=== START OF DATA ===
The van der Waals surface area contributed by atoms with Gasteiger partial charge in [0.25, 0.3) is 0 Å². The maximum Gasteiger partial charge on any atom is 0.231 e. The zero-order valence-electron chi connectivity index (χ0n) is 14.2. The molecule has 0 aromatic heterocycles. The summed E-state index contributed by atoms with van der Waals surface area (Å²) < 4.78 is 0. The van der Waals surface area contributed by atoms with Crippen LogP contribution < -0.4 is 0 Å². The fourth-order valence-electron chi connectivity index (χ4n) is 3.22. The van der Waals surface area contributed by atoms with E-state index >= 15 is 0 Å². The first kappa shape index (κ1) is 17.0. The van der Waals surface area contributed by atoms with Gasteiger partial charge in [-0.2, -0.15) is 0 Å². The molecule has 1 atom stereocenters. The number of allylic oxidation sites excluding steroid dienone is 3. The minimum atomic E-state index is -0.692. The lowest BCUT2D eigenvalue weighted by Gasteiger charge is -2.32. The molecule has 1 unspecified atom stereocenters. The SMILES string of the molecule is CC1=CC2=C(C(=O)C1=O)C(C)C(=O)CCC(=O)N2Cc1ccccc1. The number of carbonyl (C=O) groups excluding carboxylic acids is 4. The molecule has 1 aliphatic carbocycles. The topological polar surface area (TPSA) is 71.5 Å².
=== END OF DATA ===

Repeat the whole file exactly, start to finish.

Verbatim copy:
The van der Waals surface area contributed by atoms with Gasteiger partial charge in [0.25, 0.3) is 0 Å². The maximum Gasteiger partial charge on any atom is 0.231 e. The zero-order valence-electron chi connectivity index (χ0n) is 14.2. The molecule has 0 aromatic heterocycles. The summed E-state index contributed by atoms with van der Waals surface area (Å²) < 4.78 is 0. The van der Waals surface area contributed by atoms with Crippen LogP contribution < -0.4 is 0 Å². The fourth-order valence-electron chi connectivity index (χ4n) is 3.22. The van der Waals surface area contributed by atoms with E-state index >= 15 is 0 Å². The first kappa shape index (κ1) is 17.0. The van der Waals surface area contributed by atoms with Gasteiger partial charge in [-0.2, -0.15) is 0 Å². The molecule has 1 atom stereocenters. The number of allylic oxidation sites excluding steroid dienone is 3. The minimum atomic E-state index is -0.692. The lowest BCUT2D eigenvalue weighted by Gasteiger charge is -2.32. The molecule has 1 unspecified atom stereocenters. The SMILES string of the molecule is CC1=CC2=C(C(=O)C1=O)C(C)C(=O)CCC(=O)N2Cc1ccccc1. The number of carbonyl (C=O) groups excluding carboxylic acids is 4. The molecule has 1 aliphatic carbocycles. The topological polar surface area (TPSA) is 71.5 Å².